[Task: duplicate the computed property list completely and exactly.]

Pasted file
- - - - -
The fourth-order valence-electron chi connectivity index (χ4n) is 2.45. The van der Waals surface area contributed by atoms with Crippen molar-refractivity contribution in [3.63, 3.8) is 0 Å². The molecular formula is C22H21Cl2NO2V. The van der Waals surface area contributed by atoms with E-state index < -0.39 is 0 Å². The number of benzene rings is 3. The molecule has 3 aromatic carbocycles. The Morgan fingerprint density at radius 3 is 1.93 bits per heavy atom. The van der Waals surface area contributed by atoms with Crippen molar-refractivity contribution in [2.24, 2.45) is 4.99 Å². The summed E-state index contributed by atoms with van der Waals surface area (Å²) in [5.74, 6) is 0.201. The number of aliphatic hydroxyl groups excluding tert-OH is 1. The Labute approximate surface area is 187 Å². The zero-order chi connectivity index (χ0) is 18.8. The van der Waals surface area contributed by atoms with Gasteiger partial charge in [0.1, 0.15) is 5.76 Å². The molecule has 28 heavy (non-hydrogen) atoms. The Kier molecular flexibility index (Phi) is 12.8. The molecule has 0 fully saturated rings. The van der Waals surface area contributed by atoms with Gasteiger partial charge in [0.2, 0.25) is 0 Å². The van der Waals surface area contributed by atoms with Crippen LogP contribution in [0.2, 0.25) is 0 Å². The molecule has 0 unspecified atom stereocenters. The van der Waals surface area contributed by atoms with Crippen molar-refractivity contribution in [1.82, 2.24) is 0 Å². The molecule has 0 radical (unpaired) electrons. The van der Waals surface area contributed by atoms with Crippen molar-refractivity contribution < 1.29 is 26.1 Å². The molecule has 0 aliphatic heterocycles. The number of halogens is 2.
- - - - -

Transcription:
The fourth-order valence-electron chi connectivity index (χ4n) is 2.45. The van der Waals surface area contributed by atoms with Crippen molar-refractivity contribution in [3.63, 3.8) is 0 Å². The molecular formula is C22H21Cl2NO2V. The van der Waals surface area contributed by atoms with E-state index < -0.39 is 0 Å². The number of benzene rings is 3. The molecule has 3 aromatic carbocycles. The Morgan fingerprint density at radius 3 is 1.93 bits per heavy atom. The van der Waals surface area contributed by atoms with Crippen molar-refractivity contribution in [2.24, 2.45) is 4.99 Å². The summed E-state index contributed by atoms with van der Waals surface area (Å²) in [5.74, 6) is 0.201. The number of aliphatic hydroxyl groups excluding tert-OH is 1. The Labute approximate surface area is 187 Å². The zero-order chi connectivity index (χ0) is 18.8. The van der Waals surface area contributed by atoms with Gasteiger partial charge in [0.1, 0.15) is 5.76 Å². The molecule has 28 heavy (non-hydrogen) atoms. The Kier molecular flexibility index (Phi) is 12.8. The molecule has 0 fully saturated rings. The van der Waals surface area contributed by atoms with Gasteiger partial charge in [0.2, 0.25) is 0 Å². The van der Waals surface area contributed by atoms with Crippen LogP contribution in [0.2, 0.25) is 0 Å². The molecule has 0 unspecified atom stereocenters. The van der Waals surface area contributed by atoms with Crippen molar-refractivity contribution in [1.82, 2.24) is 0 Å². The molecule has 0 radical (unpaired) electrons. The van der Waals surface area contributed by atoms with Crippen molar-refractivity contribution < 1.29 is 26.1 Å². The molecule has 0 aliphatic heterocycles. The number of halogens is 2.